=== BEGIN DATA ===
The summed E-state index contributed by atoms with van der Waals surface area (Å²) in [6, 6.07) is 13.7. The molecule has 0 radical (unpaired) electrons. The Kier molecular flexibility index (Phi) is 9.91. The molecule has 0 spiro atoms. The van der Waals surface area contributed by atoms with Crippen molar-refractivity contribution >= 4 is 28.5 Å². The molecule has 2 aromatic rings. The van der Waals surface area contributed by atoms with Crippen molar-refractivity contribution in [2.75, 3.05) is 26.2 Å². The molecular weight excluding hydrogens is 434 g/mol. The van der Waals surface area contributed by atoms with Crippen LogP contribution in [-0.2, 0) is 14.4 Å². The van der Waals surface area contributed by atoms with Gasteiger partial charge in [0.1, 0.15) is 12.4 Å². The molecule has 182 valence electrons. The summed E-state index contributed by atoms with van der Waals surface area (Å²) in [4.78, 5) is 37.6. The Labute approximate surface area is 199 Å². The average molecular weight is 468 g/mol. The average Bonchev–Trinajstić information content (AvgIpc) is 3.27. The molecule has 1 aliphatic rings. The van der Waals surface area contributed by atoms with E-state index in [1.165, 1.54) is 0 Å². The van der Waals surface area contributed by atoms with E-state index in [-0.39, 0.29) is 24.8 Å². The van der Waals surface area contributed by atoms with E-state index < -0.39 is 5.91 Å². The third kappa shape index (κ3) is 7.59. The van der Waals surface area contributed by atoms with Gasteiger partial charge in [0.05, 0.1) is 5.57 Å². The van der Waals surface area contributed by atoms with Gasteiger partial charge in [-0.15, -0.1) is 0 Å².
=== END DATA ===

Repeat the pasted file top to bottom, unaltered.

The summed E-state index contributed by atoms with van der Waals surface area (Å²) in [6, 6.07) is 13.7. The molecule has 0 radical (unpaired) electrons. The Kier molecular flexibility index (Phi) is 9.91. The molecule has 0 spiro atoms. The van der Waals surface area contributed by atoms with Crippen molar-refractivity contribution >= 4 is 28.5 Å². The molecule has 2 aromatic rings. The van der Waals surface area contributed by atoms with Crippen molar-refractivity contribution in [2.75, 3.05) is 26.2 Å². The molecular weight excluding hydrogens is 434 g/mol. The van der Waals surface area contributed by atoms with Crippen LogP contribution in [-0.2, 0) is 14.4 Å². The van der Waals surface area contributed by atoms with Gasteiger partial charge in [0.1, 0.15) is 12.4 Å². The molecule has 182 valence electrons. The summed E-state index contributed by atoms with van der Waals surface area (Å²) in [4.78, 5) is 37.6. The Labute approximate surface area is 199 Å². The average molecular weight is 468 g/mol. The average Bonchev–Trinajstić information content (AvgIpc) is 3.27. The molecule has 1 aliphatic rings. The van der Waals surface area contributed by atoms with E-state index in [1.165, 1.54) is 0 Å². The van der Waals surface area contributed by atoms with E-state index in [-0.39, 0.29) is 24.8 Å². The van der Waals surface area contributed by atoms with E-state index < -0.39 is 5.91 Å². The third kappa shape index (κ3) is 7.59. The van der Waals surface area contributed by atoms with Gasteiger partial charge in [0.05, 0.1) is 5.57 Å². The van der Waals surface area contributed by atoms with Gasteiger partial charge in [-0.15, -0.1) is 0 Å².